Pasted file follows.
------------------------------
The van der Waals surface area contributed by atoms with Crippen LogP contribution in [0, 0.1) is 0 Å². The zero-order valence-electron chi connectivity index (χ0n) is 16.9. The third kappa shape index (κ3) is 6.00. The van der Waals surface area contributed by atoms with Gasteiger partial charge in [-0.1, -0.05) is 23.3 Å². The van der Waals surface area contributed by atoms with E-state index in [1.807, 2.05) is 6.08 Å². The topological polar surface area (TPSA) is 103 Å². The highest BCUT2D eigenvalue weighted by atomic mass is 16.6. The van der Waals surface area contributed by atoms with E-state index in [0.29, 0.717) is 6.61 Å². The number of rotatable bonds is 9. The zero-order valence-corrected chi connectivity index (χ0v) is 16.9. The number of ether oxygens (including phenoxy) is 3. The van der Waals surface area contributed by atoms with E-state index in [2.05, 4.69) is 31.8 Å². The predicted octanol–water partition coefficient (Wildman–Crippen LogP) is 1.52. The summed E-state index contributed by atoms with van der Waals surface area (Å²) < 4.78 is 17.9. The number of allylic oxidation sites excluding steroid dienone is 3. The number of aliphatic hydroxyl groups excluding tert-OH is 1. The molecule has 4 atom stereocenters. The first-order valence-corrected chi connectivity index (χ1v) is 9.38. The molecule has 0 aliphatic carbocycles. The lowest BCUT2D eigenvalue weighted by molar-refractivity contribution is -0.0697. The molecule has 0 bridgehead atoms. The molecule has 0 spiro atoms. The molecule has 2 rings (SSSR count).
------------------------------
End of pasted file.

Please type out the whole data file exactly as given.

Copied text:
The van der Waals surface area contributed by atoms with Crippen LogP contribution in [0, 0.1) is 0 Å². The zero-order valence-electron chi connectivity index (χ0n) is 16.9. The third kappa shape index (κ3) is 6.00. The van der Waals surface area contributed by atoms with Gasteiger partial charge in [-0.1, -0.05) is 23.3 Å². The van der Waals surface area contributed by atoms with E-state index in [1.807, 2.05) is 6.08 Å². The topological polar surface area (TPSA) is 103 Å². The highest BCUT2D eigenvalue weighted by atomic mass is 16.6. The van der Waals surface area contributed by atoms with E-state index in [0.29, 0.717) is 6.61 Å². The number of rotatable bonds is 9. The zero-order valence-corrected chi connectivity index (χ0v) is 16.9. The number of ether oxygens (including phenoxy) is 3. The van der Waals surface area contributed by atoms with E-state index in [2.05, 4.69) is 31.8 Å². The predicted octanol–water partition coefficient (Wildman–Crippen LogP) is 1.52. The summed E-state index contributed by atoms with van der Waals surface area (Å²) < 4.78 is 17.9. The number of allylic oxidation sites excluding steroid dienone is 3. The number of aliphatic hydroxyl groups excluding tert-OH is 1. The molecule has 4 atom stereocenters. The first-order valence-corrected chi connectivity index (χ1v) is 9.38. The molecule has 0 aliphatic carbocycles. The lowest BCUT2D eigenvalue weighted by molar-refractivity contribution is -0.0697. The molecule has 0 bridgehead atoms. The molecule has 0 spiro atoms. The molecule has 2 rings (SSSR count).